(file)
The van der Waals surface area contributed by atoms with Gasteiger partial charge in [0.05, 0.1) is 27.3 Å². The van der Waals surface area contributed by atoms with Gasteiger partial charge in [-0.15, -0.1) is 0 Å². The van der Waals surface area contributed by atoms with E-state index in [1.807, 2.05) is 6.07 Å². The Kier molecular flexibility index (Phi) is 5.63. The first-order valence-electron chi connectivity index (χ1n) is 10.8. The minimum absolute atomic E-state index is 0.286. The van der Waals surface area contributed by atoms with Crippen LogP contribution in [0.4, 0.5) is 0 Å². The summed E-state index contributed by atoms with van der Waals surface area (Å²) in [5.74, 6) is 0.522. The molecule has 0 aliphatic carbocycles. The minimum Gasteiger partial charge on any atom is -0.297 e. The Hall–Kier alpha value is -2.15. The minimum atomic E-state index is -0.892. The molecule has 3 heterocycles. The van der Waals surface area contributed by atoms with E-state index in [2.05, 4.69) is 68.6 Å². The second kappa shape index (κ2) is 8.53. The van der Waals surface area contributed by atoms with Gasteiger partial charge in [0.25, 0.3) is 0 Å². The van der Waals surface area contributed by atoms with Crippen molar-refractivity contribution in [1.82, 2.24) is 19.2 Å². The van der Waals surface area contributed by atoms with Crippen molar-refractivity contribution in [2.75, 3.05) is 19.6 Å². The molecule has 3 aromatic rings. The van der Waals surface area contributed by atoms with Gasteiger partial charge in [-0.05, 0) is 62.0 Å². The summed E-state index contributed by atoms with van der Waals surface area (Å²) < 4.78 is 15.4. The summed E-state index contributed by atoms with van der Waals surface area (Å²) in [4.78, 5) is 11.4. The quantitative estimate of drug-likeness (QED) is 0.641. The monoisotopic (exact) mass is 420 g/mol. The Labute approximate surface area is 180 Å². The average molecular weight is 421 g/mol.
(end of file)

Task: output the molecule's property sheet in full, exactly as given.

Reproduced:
The van der Waals surface area contributed by atoms with Gasteiger partial charge in [0.05, 0.1) is 27.3 Å². The van der Waals surface area contributed by atoms with Gasteiger partial charge in [-0.15, -0.1) is 0 Å². The van der Waals surface area contributed by atoms with E-state index in [1.807, 2.05) is 6.07 Å². The Kier molecular flexibility index (Phi) is 5.63. The first-order valence-electron chi connectivity index (χ1n) is 10.8. The minimum absolute atomic E-state index is 0.286. The van der Waals surface area contributed by atoms with Crippen LogP contribution in [0.4, 0.5) is 0 Å². The summed E-state index contributed by atoms with van der Waals surface area (Å²) in [5.74, 6) is 0.522. The molecule has 0 aliphatic carbocycles. The minimum Gasteiger partial charge on any atom is -0.297 e. The Hall–Kier alpha value is -2.15. The minimum atomic E-state index is -0.892. The molecule has 3 heterocycles. The van der Waals surface area contributed by atoms with E-state index in [2.05, 4.69) is 68.6 Å². The second kappa shape index (κ2) is 8.53. The van der Waals surface area contributed by atoms with Gasteiger partial charge in [0.25, 0.3) is 0 Å². The van der Waals surface area contributed by atoms with Crippen molar-refractivity contribution in [1.82, 2.24) is 19.2 Å². The van der Waals surface area contributed by atoms with Crippen molar-refractivity contribution in [2.75, 3.05) is 19.6 Å². The molecule has 3 aromatic rings. The van der Waals surface area contributed by atoms with Gasteiger partial charge in [-0.05, 0) is 62.0 Å². The summed E-state index contributed by atoms with van der Waals surface area (Å²) < 4.78 is 15.4. The summed E-state index contributed by atoms with van der Waals surface area (Å²) in [4.78, 5) is 11.4. The quantitative estimate of drug-likeness (QED) is 0.641. The monoisotopic (exact) mass is 420 g/mol. The Labute approximate surface area is 180 Å². The average molecular weight is 421 g/mol.